Fuel-efficent cars and electric vehicles are likely to leave a big hole in the public finances, according to a new report.
Treasury coffers will be depleted by an estimated £13bn a year unless action is taken now to deal with a decline in the amount of money raised by fuel and vehicle excise duties.
This warning comes from a report for the RAC Foundation by the Institute for Fiscal Studies (IFS). The report says the chancellor could plug the gap by raising fuel duty by 50 per cent or adding 3.5p to the basic rate of income tax. Another option is taxing green energy, including the electricity used in battery powered cars.
Professor Stephen Glaister, director of the RAC Foundation, said: “As drivers endure record prices at the pumps they might be surprised to learn that future governments face a ‘drought’ in motoring tax income.
“The irony is that while ministers encourage us to buy greener, leaner cars, they are being forced to look at ways of clawing back the money motorists think they will be saving. This isn’t scaremongering.
“The Treasury has already announced a review of VED (vehicle excise duty) bands to ensure drivers make a ‘fair contribution’ to the public finances even as cars become more fuel efficient.”
The irony is that while ministers encourage us to buy greener, leaner cars, they are being forced to look at ways of clawing back the money motorists think they will be saving. Stephen Glaister, RAC Foundation
Fuel and vehicle excise duties are one of the biggest sources of government revenue. They contribute about £38bn a year, 7 per cent of the money raised by taxes.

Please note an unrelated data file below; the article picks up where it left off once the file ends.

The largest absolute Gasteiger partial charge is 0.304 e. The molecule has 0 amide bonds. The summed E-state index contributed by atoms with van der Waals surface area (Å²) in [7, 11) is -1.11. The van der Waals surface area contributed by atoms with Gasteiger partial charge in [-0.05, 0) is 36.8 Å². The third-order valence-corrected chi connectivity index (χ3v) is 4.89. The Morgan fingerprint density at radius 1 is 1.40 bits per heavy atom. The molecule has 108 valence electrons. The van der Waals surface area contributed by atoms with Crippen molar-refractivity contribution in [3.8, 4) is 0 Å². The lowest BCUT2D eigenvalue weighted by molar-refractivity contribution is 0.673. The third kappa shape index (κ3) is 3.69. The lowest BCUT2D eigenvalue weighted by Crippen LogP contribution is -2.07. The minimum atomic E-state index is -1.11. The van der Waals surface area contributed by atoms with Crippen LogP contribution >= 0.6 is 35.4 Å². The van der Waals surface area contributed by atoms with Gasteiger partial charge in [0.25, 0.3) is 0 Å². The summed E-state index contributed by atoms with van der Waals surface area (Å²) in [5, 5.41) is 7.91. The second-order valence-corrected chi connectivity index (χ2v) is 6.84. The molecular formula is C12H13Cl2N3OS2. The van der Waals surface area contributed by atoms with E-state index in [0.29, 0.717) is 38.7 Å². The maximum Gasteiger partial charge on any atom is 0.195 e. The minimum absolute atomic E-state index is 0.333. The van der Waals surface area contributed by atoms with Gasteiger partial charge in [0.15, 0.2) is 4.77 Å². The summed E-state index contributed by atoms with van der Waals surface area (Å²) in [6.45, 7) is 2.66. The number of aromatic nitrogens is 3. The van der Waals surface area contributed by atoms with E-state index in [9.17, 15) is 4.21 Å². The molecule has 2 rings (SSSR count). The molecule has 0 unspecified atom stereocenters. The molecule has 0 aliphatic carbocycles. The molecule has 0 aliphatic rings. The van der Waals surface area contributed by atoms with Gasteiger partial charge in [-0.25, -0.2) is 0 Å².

The problem for the Treasury is that future revenues from these taxes are likely to fall because of improvements in the fuel efficiency of vehicles and the sale of electric cars, as the government strives to meet its climate change targets.
The IFS says raising income tax, VAT or fuel duty would be politically unpalatable. It believes the solution is the introduction of road pricing, which would help relieve congestion and leave rural motorists better off, without necessarily raising extra revenue from drivers.
Driving in rural areas late at night does not add to congestion costs, but using urban roads cities during the rush hour does, and the institute argues that road pricing would resolve this problem by charging people according to where and when they are travelling.
In March, David Cameron said he wanted the private sector to invest in the roads network. He was keen to keep his options open, but said then that allowing companies to levy tolls on exising roads was not one of them.
In November 2011, the RAC Foundation published a report looking at how road pricing could replace the current system of charges for motorists.
It recommended a system known as PAYG, pay-as-you go, and looked at several models, with road pricing leading to reductions in fuel and vehicle excise duties.